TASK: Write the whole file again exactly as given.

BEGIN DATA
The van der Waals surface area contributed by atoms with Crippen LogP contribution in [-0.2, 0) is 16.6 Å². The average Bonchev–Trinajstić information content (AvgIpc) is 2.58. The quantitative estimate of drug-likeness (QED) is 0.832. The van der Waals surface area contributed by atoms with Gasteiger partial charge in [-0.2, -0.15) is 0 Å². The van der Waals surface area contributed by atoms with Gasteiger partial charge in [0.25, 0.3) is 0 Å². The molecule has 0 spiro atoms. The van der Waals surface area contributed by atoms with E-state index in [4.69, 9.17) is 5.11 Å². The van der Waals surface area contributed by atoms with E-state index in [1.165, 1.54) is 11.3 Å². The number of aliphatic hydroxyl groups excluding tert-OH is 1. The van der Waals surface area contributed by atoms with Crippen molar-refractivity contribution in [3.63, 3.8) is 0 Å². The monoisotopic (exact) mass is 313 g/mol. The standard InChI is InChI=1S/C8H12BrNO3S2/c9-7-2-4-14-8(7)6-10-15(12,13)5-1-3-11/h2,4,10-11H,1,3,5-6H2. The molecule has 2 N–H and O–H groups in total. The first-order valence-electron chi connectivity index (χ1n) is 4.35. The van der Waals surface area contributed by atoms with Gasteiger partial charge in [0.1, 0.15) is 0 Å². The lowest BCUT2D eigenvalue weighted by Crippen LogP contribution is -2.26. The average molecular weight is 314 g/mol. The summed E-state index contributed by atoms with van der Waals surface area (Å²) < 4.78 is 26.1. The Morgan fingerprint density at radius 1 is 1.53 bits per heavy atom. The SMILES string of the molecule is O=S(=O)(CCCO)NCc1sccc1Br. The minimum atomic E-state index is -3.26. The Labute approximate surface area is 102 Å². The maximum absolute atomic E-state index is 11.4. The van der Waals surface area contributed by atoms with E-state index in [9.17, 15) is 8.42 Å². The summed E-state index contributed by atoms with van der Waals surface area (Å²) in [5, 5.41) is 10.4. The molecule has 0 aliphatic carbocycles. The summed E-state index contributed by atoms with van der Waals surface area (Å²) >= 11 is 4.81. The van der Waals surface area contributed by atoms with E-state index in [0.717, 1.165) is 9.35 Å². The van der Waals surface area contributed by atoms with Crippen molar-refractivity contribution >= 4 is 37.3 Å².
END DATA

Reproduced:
The van der Waals surface area contributed by atoms with Crippen LogP contribution in [-0.2, 0) is 16.6 Å². The average Bonchev–Trinajstić information content (AvgIpc) is 2.58. The quantitative estimate of drug-likeness (QED) is 0.832. The van der Waals surface area contributed by atoms with Gasteiger partial charge in [-0.2, -0.15) is 0 Å². The van der Waals surface area contributed by atoms with Gasteiger partial charge in [0.25, 0.3) is 0 Å². The molecule has 0 spiro atoms. The van der Waals surface area contributed by atoms with E-state index in [4.69, 9.17) is 5.11 Å². The van der Waals surface area contributed by atoms with E-state index in [1.165, 1.54) is 11.3 Å². The number of aliphatic hydroxyl groups excluding tert-OH is 1. The van der Waals surface area contributed by atoms with Crippen molar-refractivity contribution in [3.63, 3.8) is 0 Å². The monoisotopic (exact) mass is 313 g/mol. The standard InChI is InChI=1S/C8H12BrNO3S2/c9-7-2-4-14-8(7)6-10-15(12,13)5-1-3-11/h2,4,10-11H,1,3,5-6H2. The molecule has 2 N–H and O–H groups in total. The first-order valence-electron chi connectivity index (χ1n) is 4.35. The van der Waals surface area contributed by atoms with Gasteiger partial charge in [0.1, 0.15) is 0 Å². The lowest BCUT2D eigenvalue weighted by Crippen LogP contribution is -2.26. The average molecular weight is 314 g/mol. The summed E-state index contributed by atoms with van der Waals surface area (Å²) < 4.78 is 26.1. The Morgan fingerprint density at radius 1 is 1.53 bits per heavy atom. The SMILES string of the molecule is O=S(=O)(CCCO)NCc1sccc1Br. The minimum atomic E-state index is -3.26. The Labute approximate surface area is 102 Å². The maximum absolute atomic E-state index is 11.4. The van der Waals surface area contributed by atoms with E-state index in [9.17, 15) is 8.42 Å². The summed E-state index contributed by atoms with van der Waals surface area (Å²) in [5, 5.41) is 10.4. The molecule has 0 aliphatic carbocycles. The summed E-state index contributed by atoms with van der Waals surface area (Å²) >= 11 is 4.81. The van der Waals surface area contributed by atoms with E-state index in [0.717, 1.165) is 9.35 Å². The van der Waals surface area contributed by atoms with Crippen molar-refractivity contribution >= 4 is 37.3 Å².